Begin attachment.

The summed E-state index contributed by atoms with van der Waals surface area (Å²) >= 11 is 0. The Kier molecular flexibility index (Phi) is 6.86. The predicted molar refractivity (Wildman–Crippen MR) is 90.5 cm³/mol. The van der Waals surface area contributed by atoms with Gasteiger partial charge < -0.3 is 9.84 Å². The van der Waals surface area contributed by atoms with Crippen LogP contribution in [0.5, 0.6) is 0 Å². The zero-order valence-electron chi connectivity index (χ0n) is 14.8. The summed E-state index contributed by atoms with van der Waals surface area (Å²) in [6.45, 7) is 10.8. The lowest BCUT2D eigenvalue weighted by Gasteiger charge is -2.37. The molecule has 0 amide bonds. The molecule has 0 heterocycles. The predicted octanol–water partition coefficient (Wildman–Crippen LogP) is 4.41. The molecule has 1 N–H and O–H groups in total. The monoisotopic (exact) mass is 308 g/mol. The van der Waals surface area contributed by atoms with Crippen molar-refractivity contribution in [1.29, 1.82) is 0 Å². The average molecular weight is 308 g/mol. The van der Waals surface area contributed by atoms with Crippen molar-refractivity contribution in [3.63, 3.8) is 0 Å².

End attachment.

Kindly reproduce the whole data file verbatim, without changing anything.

The summed E-state index contributed by atoms with van der Waals surface area (Å²) >= 11 is 0. The Kier molecular flexibility index (Phi) is 6.86. The predicted molar refractivity (Wildman–Crippen MR) is 90.5 cm³/mol. The van der Waals surface area contributed by atoms with Gasteiger partial charge < -0.3 is 9.84 Å². The van der Waals surface area contributed by atoms with Crippen LogP contribution in [0.5, 0.6) is 0 Å². The zero-order valence-electron chi connectivity index (χ0n) is 14.8. The summed E-state index contributed by atoms with van der Waals surface area (Å²) in [6.45, 7) is 10.8. The lowest BCUT2D eigenvalue weighted by Gasteiger charge is -2.37. The molecule has 0 amide bonds. The molecule has 0 heterocycles. The predicted octanol–water partition coefficient (Wildman–Crippen LogP) is 4.41. The molecule has 1 N–H and O–H groups in total. The monoisotopic (exact) mass is 308 g/mol. The van der Waals surface area contributed by atoms with Crippen molar-refractivity contribution in [1.29, 1.82) is 0 Å². The average molecular weight is 308 g/mol. The van der Waals surface area contributed by atoms with Crippen molar-refractivity contribution in [3.63, 3.8) is 0 Å².